Web Devout tidings

The queue is growing, I know

I have a growing list of e-mails I haven’t gotten to addressing yet. I apologize, but school and work have to be top priorities for me above this website, and they haven’t left me with much free time the last few weeks. I just wanted to let you guys know that your feedback hasn’t been forgotten and I hope to sit down and go through all of it as soon as I get a chunk of free time.

Within the feedback is a list of requested changes to the standards support information, as well as a recurring suggestion that I should only test browsers against the latest Candidate Recommendation or higher versions of the specifications rather than attempting to follow regressed drafts. I find myself agreeing with this suggestion and I plan to make the appropriate changes when I can. There is also a requested addition to the Opera Myths page and some things that I want to correct and expand in the Beware of XHTML article.

In the meantime, have fun with this weird but valid HTML page. It plays around with some little-known HTML features that have little or no support in today’s major web browsers.

3 Responses to “The queue is growing, I know”

  1. TC Says:

    You don’t seem to have many comments, so I just thought that I would add one!

    The detail in your site is excellent. I also like the calm, non-partisan tone that you take in your articles. There’s no point relentlessly bagging Windows and IE (as many other authors do), when huge numbers of people use those products – and are often perfectly happy with them!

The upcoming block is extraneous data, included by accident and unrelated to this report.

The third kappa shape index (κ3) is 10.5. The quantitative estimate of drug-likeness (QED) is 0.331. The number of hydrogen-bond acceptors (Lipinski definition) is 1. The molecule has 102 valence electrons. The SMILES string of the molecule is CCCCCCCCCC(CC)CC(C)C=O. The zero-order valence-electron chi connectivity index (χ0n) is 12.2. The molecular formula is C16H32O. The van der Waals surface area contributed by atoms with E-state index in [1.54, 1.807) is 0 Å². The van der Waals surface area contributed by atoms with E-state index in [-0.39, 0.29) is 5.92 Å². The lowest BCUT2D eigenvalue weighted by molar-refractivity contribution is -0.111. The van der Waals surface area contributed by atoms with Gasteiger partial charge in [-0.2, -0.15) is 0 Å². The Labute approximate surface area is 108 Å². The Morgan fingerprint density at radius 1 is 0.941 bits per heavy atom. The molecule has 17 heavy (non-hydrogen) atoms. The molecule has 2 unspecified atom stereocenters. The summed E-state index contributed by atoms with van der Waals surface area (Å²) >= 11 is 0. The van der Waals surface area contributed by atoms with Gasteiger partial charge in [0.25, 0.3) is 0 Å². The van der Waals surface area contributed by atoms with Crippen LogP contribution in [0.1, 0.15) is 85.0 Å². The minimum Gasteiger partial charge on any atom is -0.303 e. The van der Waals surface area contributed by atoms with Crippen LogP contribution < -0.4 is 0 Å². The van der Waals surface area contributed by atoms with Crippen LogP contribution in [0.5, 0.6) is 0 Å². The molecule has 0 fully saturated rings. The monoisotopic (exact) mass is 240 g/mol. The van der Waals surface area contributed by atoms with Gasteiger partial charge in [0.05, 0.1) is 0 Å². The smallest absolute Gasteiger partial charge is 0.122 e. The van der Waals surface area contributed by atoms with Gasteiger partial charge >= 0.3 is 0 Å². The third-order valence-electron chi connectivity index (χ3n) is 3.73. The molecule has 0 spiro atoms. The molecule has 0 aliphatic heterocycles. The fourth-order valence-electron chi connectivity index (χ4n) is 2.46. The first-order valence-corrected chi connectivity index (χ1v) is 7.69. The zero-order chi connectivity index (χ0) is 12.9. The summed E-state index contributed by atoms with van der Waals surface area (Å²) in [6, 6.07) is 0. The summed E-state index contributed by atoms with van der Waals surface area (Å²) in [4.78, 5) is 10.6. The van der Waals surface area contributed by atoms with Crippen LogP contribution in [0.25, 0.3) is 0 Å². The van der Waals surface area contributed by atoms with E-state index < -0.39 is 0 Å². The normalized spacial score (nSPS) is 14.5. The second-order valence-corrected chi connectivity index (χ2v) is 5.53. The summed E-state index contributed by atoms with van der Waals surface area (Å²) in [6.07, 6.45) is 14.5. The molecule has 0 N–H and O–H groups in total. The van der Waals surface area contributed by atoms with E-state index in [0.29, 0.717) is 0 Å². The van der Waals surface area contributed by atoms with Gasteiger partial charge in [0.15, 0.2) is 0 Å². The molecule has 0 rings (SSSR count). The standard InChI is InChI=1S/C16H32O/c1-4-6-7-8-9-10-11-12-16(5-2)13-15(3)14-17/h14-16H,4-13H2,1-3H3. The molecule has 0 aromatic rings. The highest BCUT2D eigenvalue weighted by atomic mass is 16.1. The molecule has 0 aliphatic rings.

I’ve read most of your articles & have bookmarked your site for future reference. Cheers, :-)

    Posted using Internet Explorer (Windows) 6.0 on Windows.

  2. Robin Says:

    Nice to see that Dave Massey describes your site as ‘discounted’ in the latest IE chat :)

    Posted using Mozilla Firefox on Windows.

  3. David Hammond Says:

    Perhaps they don’t realize exactly what features Firefox and Opera support and how literally they attempt to interpret the standards, or they just don’t want to admit that it’ll take more than a couple of years to catch up on half a decade and counting of development work in those browsers. To claim that IE7 made even close to half of the progress needed to catch up to the other browsers would be to suggest that another year of development work will bring Internet Explorer up to Firefox’s and Opera’s level, which is clearly not so. IE7 still gets numerous things wrong at fundamental levels. I’m glad to see improvement, and those improvements are indeed measurable, but Firefox and Opera have been well ahead of the game for a long time now.

    Posted using Mozilla Firefox 2.0 on Linux.